BOAT wrote:A shower is an interesting thing that is in my opinion essential, but also a huge waste of space for something that is used for only 10 minutes a day or every other day.

The shower should be treated like one of your tools; something you pull out when you need it and put away when not in use. The only things that should have dedicate floor space in your boat are things that are used several times a day; (galley, sink, reefer, head, etc . . .)

The perfect place for a shower on the 26M is right at the foot of the ladder. So for ten minutes you block the companionway to hang the shower curtain and get clean. Big deal - the companionway will still be closed anyway if your just getting out of bed or getting ready to go to bed anyways, so why not use that space so you can clean up. That way the head is still free so someone else can crap while your in the shower.

My shower "box" will cover that little floor space at the base of the ladder and the lid of the "box" will attach to the sliding top - that's where all the head room is in a MAC. The rear berth is already set up as the best place for holding tanks and a pump. All sailboats use a pump for the shower drain - they are available from RULE and others for reasonable prices.

Re-creating the entire boat just to have a shower that will be used for ten minutes a day seems extreme to me, but it's only an opinion. The X has a good set-up if you must have a dedicated shower space.
Perhaps a shower kit can be stowed in the head of a 26M? I have not been inside a 26M. I believe to install one in a 26X is doable.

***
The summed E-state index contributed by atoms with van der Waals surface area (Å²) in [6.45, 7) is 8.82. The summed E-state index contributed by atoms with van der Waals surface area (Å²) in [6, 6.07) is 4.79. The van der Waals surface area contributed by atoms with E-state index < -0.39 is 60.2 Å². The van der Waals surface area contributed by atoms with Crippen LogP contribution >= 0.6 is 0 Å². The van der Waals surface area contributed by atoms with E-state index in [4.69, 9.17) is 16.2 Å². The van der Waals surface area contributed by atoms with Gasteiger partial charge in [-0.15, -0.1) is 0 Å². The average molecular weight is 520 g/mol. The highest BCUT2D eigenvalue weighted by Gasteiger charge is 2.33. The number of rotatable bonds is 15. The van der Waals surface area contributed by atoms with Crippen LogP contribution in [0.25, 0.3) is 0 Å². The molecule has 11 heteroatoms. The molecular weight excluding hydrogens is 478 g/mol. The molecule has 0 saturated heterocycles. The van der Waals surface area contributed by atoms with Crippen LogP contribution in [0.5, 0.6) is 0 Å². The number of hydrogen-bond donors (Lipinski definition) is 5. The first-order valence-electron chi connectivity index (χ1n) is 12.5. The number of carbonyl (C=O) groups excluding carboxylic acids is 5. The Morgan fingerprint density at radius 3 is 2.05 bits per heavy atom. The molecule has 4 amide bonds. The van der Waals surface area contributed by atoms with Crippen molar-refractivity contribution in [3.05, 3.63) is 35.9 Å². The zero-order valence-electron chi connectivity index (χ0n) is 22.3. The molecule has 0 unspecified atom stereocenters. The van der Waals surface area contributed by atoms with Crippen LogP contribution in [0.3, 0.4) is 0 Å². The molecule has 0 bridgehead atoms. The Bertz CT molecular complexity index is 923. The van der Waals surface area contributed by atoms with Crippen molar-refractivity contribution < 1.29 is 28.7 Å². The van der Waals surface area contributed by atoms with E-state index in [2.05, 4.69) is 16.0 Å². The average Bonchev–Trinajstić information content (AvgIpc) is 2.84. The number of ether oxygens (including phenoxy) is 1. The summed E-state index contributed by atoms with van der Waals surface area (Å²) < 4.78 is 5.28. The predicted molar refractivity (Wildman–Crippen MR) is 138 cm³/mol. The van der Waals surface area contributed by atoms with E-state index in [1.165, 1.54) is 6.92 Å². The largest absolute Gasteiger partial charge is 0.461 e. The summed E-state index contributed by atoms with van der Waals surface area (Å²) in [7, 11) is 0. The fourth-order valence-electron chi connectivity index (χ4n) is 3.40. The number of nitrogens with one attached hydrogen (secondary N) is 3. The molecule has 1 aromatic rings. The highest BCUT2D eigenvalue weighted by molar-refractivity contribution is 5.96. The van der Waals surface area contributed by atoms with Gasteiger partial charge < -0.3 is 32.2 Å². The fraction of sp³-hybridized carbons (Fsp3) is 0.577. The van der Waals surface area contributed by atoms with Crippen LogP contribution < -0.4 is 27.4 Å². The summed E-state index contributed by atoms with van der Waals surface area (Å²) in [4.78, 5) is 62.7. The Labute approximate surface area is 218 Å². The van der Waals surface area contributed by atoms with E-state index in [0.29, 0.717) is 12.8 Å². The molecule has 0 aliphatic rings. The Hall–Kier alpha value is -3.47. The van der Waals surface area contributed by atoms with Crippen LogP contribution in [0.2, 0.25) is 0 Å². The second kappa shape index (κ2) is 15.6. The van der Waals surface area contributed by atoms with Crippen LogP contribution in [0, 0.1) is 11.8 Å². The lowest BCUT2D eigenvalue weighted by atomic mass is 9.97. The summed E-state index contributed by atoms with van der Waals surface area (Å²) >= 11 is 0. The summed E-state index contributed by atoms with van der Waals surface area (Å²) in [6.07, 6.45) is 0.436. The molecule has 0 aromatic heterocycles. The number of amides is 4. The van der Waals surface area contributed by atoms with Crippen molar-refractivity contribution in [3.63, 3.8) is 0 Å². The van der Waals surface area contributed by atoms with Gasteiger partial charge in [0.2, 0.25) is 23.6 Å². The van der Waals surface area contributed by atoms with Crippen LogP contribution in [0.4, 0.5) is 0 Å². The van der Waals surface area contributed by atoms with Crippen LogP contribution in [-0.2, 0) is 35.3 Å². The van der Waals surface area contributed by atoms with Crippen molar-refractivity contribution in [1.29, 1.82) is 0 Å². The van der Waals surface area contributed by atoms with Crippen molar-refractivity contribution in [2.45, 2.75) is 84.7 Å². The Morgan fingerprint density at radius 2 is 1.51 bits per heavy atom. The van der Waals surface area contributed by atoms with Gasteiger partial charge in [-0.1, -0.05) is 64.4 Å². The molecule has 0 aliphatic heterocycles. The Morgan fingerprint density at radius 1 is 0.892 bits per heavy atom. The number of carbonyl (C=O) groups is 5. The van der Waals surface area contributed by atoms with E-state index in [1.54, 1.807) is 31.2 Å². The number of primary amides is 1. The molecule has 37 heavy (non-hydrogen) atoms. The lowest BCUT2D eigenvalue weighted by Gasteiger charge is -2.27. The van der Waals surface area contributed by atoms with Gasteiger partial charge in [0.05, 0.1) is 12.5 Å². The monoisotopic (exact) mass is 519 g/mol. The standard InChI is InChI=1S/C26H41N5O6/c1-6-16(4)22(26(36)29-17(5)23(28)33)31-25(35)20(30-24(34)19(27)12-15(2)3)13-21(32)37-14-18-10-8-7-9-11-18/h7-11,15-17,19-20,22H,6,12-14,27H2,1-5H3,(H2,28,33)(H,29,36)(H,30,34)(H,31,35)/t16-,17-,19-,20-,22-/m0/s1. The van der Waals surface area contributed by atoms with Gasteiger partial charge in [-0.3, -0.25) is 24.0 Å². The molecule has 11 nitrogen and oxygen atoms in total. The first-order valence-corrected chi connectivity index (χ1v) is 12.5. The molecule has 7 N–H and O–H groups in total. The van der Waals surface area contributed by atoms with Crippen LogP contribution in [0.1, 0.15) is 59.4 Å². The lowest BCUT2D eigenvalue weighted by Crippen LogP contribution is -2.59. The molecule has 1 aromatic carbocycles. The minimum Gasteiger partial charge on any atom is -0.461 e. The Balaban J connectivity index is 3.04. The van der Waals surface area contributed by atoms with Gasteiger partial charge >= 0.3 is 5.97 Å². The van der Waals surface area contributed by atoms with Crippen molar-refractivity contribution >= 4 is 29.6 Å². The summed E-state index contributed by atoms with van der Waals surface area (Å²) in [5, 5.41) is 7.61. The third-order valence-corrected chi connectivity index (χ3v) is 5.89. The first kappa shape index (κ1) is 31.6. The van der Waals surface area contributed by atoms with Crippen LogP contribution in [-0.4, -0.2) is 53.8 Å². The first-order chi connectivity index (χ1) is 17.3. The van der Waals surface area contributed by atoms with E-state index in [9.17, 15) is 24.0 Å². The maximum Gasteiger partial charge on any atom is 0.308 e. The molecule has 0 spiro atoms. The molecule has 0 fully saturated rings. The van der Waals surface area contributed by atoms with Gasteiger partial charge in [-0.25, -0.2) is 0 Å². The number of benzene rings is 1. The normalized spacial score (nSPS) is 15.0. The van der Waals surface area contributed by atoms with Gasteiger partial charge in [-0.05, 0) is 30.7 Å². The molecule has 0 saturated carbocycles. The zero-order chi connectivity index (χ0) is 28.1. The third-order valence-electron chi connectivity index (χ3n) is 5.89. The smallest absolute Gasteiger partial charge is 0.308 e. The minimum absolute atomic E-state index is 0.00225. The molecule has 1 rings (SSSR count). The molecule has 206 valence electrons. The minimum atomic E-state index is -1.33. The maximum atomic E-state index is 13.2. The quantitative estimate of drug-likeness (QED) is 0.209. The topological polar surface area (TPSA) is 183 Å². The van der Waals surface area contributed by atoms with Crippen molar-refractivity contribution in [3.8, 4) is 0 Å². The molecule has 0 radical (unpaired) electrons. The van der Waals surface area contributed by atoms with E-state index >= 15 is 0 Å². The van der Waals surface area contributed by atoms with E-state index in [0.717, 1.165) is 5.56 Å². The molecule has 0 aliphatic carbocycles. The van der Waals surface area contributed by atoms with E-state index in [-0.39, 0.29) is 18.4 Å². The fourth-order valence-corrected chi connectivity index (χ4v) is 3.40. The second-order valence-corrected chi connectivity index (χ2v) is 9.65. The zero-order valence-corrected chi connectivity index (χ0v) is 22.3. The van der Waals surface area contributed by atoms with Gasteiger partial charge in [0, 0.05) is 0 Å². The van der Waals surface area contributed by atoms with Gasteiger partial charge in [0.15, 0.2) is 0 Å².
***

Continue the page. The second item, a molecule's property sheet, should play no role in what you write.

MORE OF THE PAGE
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BOAT
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Re: Tattoo Yachts

Post by BOAT » Mon Mar 31, 2014 9:08 pm

The shower I am building will probably stow under the rear berth.

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Nautek
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Re: Tattoo Yachts

Post by Nautek » Tue Apr 01, 2014 3:26 am

Just a thought
For those that use your mac in trawler mode
You could fill your water ballast tank with fresh water and have plenty of water for showers

Allan

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kmclemore
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Re: Tattoo Yachts

Post by kmclemore » Tue Apr 01, 2014 7:36 am

Nautek wrote:Just a thought
For those that use your mac in trawler mode
You could fill your water ballast tank with fresh water and have plenty of water for showers

Allan
I'm sorry, Allan,I don't want to offend by being vociferously in opposition, but to prevent serious injury or death I need to strongly disagree with you on this one. It is a *VERY* important safety issue that folks should NEVER run with the ballast tank in a less-than-full state. You must ensure it is either completely empty or completely full, but never run with a partially full ballast. The reason is that while underway that water can 'slosh' and the weight of all that water slamming to one side or the other can create very dangerous stability issues such that it even has the potential to capsize the boat, with potentially disastrous results. I'm as serious as a heart attack on this one because folks have drowned on Macs by misuse of the ballast tank.

Please do not use the ballast as a "holding tank" or for anything which may allow it to vary in content. Running with it full at all times is the safest bet. If you are under power (only), you can dump the tank for speed, but be very cautious about loading the boat (cargo and souls on board) and in making turns at higher speeds... keep the weight low in the boat and never allow folks to be on the upper/forward deck while powering without ballast... place them in the cockpit or below, and of course ensure the boat is never overloaded.

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Obelix